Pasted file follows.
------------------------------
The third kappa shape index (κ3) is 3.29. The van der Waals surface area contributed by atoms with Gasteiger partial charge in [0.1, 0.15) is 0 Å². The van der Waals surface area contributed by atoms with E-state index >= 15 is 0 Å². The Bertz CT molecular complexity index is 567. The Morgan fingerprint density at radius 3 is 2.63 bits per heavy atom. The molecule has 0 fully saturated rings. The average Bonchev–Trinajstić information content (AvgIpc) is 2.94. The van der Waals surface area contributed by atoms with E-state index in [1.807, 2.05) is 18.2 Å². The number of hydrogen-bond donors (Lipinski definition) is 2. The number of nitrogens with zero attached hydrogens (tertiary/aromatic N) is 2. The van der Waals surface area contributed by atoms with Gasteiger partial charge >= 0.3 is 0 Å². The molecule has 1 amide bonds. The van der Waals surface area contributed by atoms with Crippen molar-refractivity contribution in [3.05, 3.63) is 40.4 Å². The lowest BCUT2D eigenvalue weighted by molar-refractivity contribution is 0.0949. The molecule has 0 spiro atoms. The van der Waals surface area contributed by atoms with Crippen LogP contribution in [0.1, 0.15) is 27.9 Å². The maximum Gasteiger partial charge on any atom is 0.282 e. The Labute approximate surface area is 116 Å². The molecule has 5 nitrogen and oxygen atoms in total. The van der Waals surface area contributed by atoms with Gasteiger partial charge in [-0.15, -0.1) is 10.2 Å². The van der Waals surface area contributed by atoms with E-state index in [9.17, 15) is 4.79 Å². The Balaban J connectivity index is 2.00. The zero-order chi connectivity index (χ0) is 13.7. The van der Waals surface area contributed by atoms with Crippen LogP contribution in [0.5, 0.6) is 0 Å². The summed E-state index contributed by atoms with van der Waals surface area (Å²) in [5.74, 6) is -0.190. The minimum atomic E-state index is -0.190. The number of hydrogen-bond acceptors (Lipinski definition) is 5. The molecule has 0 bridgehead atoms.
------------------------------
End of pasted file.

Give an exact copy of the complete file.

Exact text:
The third kappa shape index (κ3) is 3.29. The van der Waals surface area contributed by atoms with Gasteiger partial charge in [0.1, 0.15) is 0 Å². The van der Waals surface area contributed by atoms with E-state index >= 15 is 0 Å². The Bertz CT molecular complexity index is 567. The Morgan fingerprint density at radius 3 is 2.63 bits per heavy atom. The molecule has 0 fully saturated rings. The average Bonchev–Trinajstić information content (AvgIpc) is 2.94. The van der Waals surface area contributed by atoms with E-state index in [1.807, 2.05) is 18.2 Å². The number of hydrogen-bond donors (Lipinski definition) is 2. The number of nitrogens with zero attached hydrogens (tertiary/aromatic N) is 2. The van der Waals surface area contributed by atoms with Gasteiger partial charge >= 0.3 is 0 Å². The molecule has 1 amide bonds. The van der Waals surface area contributed by atoms with Crippen molar-refractivity contribution in [3.05, 3.63) is 40.4 Å². The lowest BCUT2D eigenvalue weighted by molar-refractivity contribution is 0.0949. The molecule has 0 spiro atoms. The van der Waals surface area contributed by atoms with Crippen LogP contribution in [0.1, 0.15) is 27.9 Å². The maximum Gasteiger partial charge on any atom is 0.282 e. The Labute approximate surface area is 116 Å². The molecule has 5 nitrogen and oxygen atoms in total. The van der Waals surface area contributed by atoms with Gasteiger partial charge in [-0.15, -0.1) is 10.2 Å². The van der Waals surface area contributed by atoms with E-state index in [9.17, 15) is 4.79 Å². The Balaban J connectivity index is 2.00. The zero-order chi connectivity index (χ0) is 13.7. The van der Waals surface area contributed by atoms with Crippen LogP contribution in [0.5, 0.6) is 0 Å². The summed E-state index contributed by atoms with van der Waals surface area (Å²) in [5.74, 6) is -0.190. The minimum atomic E-state index is -0.190. The number of hydrogen-bond acceptors (Lipinski definition) is 5. The molecule has 0 bridgehead atoms.